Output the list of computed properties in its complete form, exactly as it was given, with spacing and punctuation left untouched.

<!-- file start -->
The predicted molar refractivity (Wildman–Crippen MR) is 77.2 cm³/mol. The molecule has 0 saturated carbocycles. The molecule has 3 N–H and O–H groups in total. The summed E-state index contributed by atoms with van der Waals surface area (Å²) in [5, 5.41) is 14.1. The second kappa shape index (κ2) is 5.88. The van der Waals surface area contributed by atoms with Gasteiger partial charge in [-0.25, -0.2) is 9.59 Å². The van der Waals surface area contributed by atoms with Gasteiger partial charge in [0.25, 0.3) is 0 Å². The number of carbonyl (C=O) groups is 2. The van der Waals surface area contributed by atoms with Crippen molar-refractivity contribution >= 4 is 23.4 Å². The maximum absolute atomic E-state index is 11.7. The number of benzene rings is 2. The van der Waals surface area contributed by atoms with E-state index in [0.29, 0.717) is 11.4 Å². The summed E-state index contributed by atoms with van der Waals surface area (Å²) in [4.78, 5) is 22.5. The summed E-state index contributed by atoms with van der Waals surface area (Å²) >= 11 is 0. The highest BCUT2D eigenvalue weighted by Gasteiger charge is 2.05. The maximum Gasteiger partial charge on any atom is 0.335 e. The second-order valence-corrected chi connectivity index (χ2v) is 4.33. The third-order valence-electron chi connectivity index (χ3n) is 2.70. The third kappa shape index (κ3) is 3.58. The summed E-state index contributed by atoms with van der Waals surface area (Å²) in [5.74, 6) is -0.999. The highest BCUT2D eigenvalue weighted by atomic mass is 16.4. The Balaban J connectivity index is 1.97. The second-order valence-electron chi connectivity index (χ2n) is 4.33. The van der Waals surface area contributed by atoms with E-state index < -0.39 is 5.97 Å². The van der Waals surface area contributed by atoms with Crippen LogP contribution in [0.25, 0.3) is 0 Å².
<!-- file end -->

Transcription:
The predicted molar refractivity (Wildman–Crippen MR) is 77.2 cm³/mol. The molecule has 0 saturated carbocycles. The molecule has 3 N–H and O–H groups in total. The summed E-state index contributed by atoms with van der Waals surface area (Å²) in [5, 5.41) is 14.1. The second kappa shape index (κ2) is 5.88. The van der Waals surface area contributed by atoms with Gasteiger partial charge in [-0.25, -0.2) is 9.59 Å². The van der Waals surface area contributed by atoms with Gasteiger partial charge in [0.25, 0.3) is 0 Å². The number of carbonyl (C=O) groups is 2. The van der Waals surface area contributed by atoms with Crippen molar-refractivity contribution >= 4 is 23.4 Å². The maximum absolute atomic E-state index is 11.7. The number of benzene rings is 2. The van der Waals surface area contributed by atoms with E-state index in [0.29, 0.717) is 11.4 Å². The summed E-state index contributed by atoms with van der Waals surface area (Å²) in [4.78, 5) is 22.5. The summed E-state index contributed by atoms with van der Waals surface area (Å²) >= 11 is 0. The highest BCUT2D eigenvalue weighted by Gasteiger charge is 2.05. The maximum Gasteiger partial charge on any atom is 0.335 e. The second-order valence-corrected chi connectivity index (χ2v) is 4.33. The third-order valence-electron chi connectivity index (χ3n) is 2.70. The third kappa shape index (κ3) is 3.58. The summed E-state index contributed by atoms with van der Waals surface area (Å²) in [5.74, 6) is -0.999. The highest BCUT2D eigenvalue weighted by atomic mass is 16.4. The Balaban J connectivity index is 1.97. The second-order valence-electron chi connectivity index (χ2n) is 4.33. The van der Waals surface area contributed by atoms with E-state index < -0.39 is 5.97 Å². The van der Waals surface area contributed by atoms with Crippen LogP contribution in [0.25, 0.3) is 0 Å².